Come October 6th and Mohammad Shams Aalam Sheikh would become the first Para-swimmer from Bihar to represent India at the Para-Asian Games. However, the ride hasn’t been smooth at all. It has been full of ups and downs and full of fights with his will and his body. But the fiercest of the fights has been with adversities.
Born on July 17th, 1986 in Rathos village of Madhubani district in Bihar, Shams Aalam had a sporting bend of mind right from Childhood. He used to swim in the backyard pond in his village at a tender age of 3 years, as is claimed by his mother. To gain better education, Shams Aalam along with his brother moved to Mumbai when he was six years of age. Over here, he developed interest in Karate and represented his academy and India in various age groups in it. He did his graduation in B.Tech and was working in a company in Mumbai. Life was as smooth as it should be.
However, Fate had decided something else for him. Having discovered minor problems in his body, Shams Aalam went to a doctor, who advised him a normal check-up. It was later found that he has a benign tumour on his spinal cord. The doctors advised him a minor surgery to remove the tumour. But the surgery failed. Remembering that time, Shams Aalam says, “The spinal cord injury, which led to me being paraplegic (paralysed from chest down), could be termed as pure neglect of duties on the part of doctors. In the first attempt, they did not operate the tumour which had to be operated, instead they operated something else which led to the worsening of the situation.”
The Fight Back
After the 2010 fatal accident, the entire family shifted to Bombay. He went to a paraplegic rehabilitation centre and found many people like him. That gave him the belief that he too can survive and not only survive, but do great things in life as well. As advised by doctors, he started swimming again. That took him from 100% disablity to 72%. This was a huge improvement.
Then came the 2014 National Championships, It could very well be considered as the 2nd turning point of Shams’ life. He won four gold medals and was also awarded the best Para swimmer in his category. As of right now, he holds the Limca Book of World Record for longest open sea swimming by a paraplegic. He swam 8kms in 4 hours and 4 minutes in the open seas of Goa.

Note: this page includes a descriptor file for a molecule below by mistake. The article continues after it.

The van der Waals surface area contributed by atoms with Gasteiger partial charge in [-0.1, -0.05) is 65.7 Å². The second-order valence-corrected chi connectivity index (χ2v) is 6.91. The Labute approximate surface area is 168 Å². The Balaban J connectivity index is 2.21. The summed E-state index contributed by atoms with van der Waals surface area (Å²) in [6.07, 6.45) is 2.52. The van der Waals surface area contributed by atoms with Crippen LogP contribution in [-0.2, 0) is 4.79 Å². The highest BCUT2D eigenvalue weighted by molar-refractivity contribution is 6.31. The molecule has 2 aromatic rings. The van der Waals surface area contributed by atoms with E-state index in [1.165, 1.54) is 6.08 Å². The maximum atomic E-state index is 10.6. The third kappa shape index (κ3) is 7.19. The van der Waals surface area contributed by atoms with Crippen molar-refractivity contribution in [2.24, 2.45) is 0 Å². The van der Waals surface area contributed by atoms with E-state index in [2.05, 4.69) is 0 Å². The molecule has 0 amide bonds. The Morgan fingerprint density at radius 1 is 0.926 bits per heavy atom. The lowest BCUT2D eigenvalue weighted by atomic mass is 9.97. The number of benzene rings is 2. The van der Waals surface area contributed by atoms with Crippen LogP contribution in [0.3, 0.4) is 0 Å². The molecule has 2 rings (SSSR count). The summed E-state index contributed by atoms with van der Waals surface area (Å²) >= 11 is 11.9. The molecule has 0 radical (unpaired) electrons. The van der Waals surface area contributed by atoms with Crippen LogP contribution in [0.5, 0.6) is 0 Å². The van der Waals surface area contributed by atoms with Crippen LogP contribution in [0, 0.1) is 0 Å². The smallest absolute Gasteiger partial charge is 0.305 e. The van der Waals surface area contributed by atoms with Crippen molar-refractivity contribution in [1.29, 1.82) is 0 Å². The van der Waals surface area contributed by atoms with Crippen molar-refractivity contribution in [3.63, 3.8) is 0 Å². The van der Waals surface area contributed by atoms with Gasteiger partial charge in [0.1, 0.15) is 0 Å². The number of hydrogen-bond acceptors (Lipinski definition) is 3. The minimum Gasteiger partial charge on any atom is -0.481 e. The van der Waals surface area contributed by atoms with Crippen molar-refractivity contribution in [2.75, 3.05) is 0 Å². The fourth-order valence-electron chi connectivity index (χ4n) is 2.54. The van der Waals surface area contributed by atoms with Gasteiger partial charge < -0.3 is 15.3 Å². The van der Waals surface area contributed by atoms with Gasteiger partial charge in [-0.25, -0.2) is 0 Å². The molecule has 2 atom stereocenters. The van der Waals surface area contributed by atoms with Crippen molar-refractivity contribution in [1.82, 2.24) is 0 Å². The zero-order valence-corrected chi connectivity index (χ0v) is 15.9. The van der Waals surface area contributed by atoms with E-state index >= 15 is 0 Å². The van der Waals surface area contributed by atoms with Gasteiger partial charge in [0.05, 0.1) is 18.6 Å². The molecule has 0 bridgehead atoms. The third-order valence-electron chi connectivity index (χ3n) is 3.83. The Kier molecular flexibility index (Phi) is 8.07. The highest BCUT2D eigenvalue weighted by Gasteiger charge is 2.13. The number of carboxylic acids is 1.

Apart from gaining individual success, Shams Aalam started giving back to the society as well. Talking about his first endeavour, he says, “Before 2010, I too was a normal human being, I had no idea of what was happening in the Para sports world. However, having decided to pursue swimming as a sport in Para division, I realised the challenges that Para athletes face on a daily basis. To give a platform to the athletes, especially kids pursuing Para sports to move ahead in life and to fight back with honour, I decided to register Para Sports Association Mumbai. After having built a platform, I along with all the association members organised Maharashtra’s first Paralympic Games.”
The Need for Sponsorship and Financial Support
Financial support has been one of the biggest hindrances for Shams till now. He says he has not got the ideal support from the authorities so far. Having written many times to various authorities of the state, he is yet to have a desired result.
Talking about taking his record to the Guinness book, he says, “I wanted to take it to Guinness Book of World Records. But due to lack of money, I was not able to give the registration fees of $10,000.” A parallel body called “World Record Academy” has however listed his record on their website. It isn’t only about the records; recently he travelled to London to participate in World Series Para-Swimming Championship, held in the county of Sheffield. He did not have funds to travel there and sought sponsorship from the government. But he was unable to receive any help.